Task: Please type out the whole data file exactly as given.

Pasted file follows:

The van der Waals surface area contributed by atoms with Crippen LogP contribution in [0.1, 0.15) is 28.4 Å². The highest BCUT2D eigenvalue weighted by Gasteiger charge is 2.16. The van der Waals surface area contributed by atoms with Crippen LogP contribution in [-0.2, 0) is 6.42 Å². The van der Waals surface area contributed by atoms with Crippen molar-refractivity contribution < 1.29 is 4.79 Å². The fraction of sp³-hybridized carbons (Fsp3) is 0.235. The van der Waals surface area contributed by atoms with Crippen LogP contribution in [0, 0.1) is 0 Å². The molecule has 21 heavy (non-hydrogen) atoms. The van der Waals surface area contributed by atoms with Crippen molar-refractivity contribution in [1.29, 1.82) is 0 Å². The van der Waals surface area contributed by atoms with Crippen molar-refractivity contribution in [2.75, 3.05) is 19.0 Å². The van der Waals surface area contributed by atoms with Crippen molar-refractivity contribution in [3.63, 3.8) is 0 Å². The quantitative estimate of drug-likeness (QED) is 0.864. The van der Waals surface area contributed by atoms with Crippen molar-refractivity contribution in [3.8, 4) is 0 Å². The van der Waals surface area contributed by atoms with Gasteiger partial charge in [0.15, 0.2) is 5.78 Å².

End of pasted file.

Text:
The van der Waals surface area contributed by atoms with Crippen LogP contribution in [0.1, 0.15) is 28.4 Å². The highest BCUT2D eigenvalue weighted by Gasteiger charge is 2.16. The van der Waals surface area contributed by atoms with Crippen LogP contribution in [-0.2, 0) is 6.42 Å². The van der Waals surface area contributed by atoms with Crippen molar-refractivity contribution < 1.29 is 4.79 Å². The fraction of sp³-hybridized carbons (Fsp3) is 0.235. The van der Waals surface area contributed by atoms with Crippen LogP contribution in [0, 0.1) is 0 Å². The molecule has 21 heavy (non-hydrogen) atoms. The van der Waals surface area contributed by atoms with Crippen molar-refractivity contribution in [1.29, 1.82) is 0 Å². The van der Waals surface area contributed by atoms with Crippen molar-refractivity contribution in [2.75, 3.05) is 19.0 Å². The van der Waals surface area contributed by atoms with Crippen molar-refractivity contribution in [3.63, 3.8) is 0 Å². The quantitative estimate of drug-likeness (QED) is 0.864. The van der Waals surface area contributed by atoms with Crippen molar-refractivity contribution in [3.8, 4) is 0 Å². The van der Waals surface area contributed by atoms with Gasteiger partial charge in [0.15, 0.2) is 5.78 Å².